According to the UK Gambling Commission, online gaming has become one of the fastest growing forms of gambling. At the moment, it is valued at over £4.5 billion, which effectively makes it the biggest niche in gambling. Online casino gaming is the leader in this niche, which is why there is plenty of opposition to the progress being made in that sector as well as a spirited effort to regulate the entire industry.
A little too much media coverage?
From October 2016, the UK media has had a sharp focus on the online casino industry, and while this kind of publicity is always considered good, the attention caught the eyes of the government, which is why there is this whole hullabaloo about regulation and best practices. At first, the government had a focus toward fixed odds betting, which is considered wildly unfair to the players as well as addictive in nature. However, over time, the spotlight shifted to other areas of online gambling, and online casinos found themselves the focus of a concerned government. Critics of regulation argue that while it is okay for government to exercise a certain degree of control, there is a need for it to stay within confines such that it does not stifle the growth of the industry.
New spate of regulations
The Gambling Commission has imposed massive fines on operators who breach regulations relating to responsible customer services. There is also a clear blueprint for advertising, and those found running afoul will pay these hefty fines. As these new conditions were rolled out, the media started questioning the enforceability of current regulations, and whether operators care about compliance in the first place. However, what is clear is that there needs to be a distinct balance in the way online casino sites/games are advertised and how player welfare is handled.
Lost in translation?
Surprisingly, one of the key areas of focus has been on the wordings of the various bonuses offered in online casinos. The phrase “free spins” is now considered misleading, and the general feeling is that it does not give the player the correct picture of what they are getting into. The government says that casinos must clearly alert players about their potential gains as well as losses so that they can make informed decisions before deciding to wager in online platforms. In fact, the UK Gambling Commission has sent out letters to online casinos and affiliate partners promoting online casino in the UK, such as Crispy Gamer, informing them that they must change their wording from “free spins” to “extra/fair/complementary spins”. An order has also been handed down that forces casinos to take a keen look at their ad wording to make sure no products are being erroneously advertised to children.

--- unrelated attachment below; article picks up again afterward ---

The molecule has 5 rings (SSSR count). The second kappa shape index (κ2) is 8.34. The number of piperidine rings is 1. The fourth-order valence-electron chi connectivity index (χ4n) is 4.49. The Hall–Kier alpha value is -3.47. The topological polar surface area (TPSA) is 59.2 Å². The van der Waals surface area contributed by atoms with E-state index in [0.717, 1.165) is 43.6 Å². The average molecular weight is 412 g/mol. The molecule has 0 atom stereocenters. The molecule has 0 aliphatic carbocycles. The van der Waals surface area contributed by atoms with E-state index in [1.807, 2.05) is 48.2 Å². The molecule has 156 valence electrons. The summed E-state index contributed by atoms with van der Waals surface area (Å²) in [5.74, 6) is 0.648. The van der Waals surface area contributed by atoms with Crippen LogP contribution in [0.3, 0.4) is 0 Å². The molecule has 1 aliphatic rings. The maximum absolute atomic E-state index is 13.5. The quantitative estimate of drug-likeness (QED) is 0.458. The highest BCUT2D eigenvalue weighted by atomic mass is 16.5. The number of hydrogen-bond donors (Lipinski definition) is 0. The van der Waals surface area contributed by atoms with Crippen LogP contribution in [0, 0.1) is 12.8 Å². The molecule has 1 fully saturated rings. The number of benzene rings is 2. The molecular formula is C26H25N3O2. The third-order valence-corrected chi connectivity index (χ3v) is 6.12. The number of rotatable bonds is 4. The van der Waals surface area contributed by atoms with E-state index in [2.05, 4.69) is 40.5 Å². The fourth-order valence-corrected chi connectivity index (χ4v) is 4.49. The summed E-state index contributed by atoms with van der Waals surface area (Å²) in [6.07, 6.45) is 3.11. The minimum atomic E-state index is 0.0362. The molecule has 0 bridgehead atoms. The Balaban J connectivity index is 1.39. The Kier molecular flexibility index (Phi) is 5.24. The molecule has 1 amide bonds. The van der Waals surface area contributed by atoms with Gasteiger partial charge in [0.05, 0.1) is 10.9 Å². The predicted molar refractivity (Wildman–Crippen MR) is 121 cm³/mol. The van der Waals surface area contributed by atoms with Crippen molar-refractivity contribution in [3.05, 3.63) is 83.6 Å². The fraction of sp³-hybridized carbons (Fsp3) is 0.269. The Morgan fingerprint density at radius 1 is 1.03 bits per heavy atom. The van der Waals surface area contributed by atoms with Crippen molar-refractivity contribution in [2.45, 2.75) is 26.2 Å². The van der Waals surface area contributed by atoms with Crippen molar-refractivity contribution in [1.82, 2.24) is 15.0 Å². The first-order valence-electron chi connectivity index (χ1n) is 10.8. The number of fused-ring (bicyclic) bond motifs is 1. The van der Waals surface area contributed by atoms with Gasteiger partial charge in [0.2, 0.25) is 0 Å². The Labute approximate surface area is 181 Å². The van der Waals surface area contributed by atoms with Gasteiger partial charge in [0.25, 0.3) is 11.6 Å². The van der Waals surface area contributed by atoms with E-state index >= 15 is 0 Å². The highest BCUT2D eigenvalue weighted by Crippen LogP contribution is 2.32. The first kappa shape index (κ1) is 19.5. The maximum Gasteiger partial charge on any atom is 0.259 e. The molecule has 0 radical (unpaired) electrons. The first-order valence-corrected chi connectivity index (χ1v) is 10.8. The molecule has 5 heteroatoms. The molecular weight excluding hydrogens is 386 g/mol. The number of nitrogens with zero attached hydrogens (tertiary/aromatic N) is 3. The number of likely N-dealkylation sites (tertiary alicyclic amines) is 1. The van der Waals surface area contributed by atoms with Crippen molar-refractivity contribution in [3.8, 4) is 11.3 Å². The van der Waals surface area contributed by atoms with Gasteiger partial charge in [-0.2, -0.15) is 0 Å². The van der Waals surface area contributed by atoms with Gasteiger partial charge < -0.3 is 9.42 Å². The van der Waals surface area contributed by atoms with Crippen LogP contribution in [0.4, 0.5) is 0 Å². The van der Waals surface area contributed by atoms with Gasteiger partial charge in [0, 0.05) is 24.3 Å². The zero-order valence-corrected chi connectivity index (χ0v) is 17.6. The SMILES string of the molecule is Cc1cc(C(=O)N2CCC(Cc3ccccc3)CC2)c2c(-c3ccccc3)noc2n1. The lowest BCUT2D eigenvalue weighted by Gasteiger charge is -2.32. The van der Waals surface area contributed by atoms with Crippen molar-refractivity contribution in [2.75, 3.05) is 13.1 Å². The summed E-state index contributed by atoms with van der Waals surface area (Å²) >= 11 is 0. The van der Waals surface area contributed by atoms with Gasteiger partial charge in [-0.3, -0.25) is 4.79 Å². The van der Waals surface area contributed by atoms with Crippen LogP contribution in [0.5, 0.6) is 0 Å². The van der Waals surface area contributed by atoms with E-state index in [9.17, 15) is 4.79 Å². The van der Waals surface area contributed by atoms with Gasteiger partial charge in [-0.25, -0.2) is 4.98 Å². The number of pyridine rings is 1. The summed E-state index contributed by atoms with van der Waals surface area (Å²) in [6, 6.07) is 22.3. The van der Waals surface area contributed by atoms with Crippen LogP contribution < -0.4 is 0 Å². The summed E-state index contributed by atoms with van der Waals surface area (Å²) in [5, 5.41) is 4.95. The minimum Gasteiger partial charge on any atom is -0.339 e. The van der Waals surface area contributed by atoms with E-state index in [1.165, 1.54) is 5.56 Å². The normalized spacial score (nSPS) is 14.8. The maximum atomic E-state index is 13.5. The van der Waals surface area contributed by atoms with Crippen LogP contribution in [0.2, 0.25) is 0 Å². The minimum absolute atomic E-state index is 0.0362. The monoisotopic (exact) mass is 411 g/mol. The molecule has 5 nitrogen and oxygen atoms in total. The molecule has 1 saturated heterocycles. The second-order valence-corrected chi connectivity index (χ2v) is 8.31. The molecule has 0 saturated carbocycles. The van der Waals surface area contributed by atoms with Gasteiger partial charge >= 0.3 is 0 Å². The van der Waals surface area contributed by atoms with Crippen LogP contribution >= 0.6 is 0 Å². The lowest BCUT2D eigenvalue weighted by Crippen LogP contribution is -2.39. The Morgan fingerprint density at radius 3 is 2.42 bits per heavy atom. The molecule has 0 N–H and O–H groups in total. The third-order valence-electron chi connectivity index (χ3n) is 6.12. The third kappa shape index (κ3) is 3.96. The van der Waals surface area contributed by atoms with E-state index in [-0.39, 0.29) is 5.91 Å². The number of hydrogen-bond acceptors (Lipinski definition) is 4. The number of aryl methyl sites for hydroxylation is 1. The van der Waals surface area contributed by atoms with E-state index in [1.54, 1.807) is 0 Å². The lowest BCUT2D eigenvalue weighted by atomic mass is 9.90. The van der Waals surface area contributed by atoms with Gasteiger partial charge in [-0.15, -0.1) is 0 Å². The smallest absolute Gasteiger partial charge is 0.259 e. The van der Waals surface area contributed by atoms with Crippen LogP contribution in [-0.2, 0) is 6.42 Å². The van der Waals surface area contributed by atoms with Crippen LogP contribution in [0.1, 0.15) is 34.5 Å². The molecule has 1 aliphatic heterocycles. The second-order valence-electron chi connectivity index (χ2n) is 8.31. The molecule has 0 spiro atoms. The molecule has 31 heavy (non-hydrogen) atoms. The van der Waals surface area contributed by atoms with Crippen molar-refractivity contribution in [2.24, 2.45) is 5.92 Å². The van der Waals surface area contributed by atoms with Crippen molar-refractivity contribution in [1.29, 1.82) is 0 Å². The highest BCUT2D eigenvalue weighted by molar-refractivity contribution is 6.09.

Generally, regulators are calling on the operators of online casinos to look at their advertising strategies and revise their approach to issues. While it is still fair for the government to fight for the protection of the consumer, the question of compliance still lingers like a dark cloud over the operators ’heads.
The effects of changing tides
Online casino enterprises will now face a more stringent kind of scrutiny, and there is widespread fear that this may limit operations in particular jurisdictions, which of course has a bigger bearing on revenues and by extension, the government’s own cut from it all. In addition to that, the new rules might blur the lines, causing unprecedented confusion. For example, one of the rules is that operators must take down cartoon characters in their ads that appeal to children. There is a growing sense of confusion as to what kind of character could be considered to pull in children and not consumers of the right ages. In addition to that, these platforms must put in measures that limit access by children, which is another problem because we live in a digital era where children are more gadget-savvy than their own parents.
Clearly, the UK government is trying to do good. However, the regulations put in place have only added to the confusion and bickering, and there are now constant arguments about what words or pictorials are appropriate for specific age groups. There are also fears that the current state of affairs could drive operators out of the UK and lead to a spike in black market gambling activities.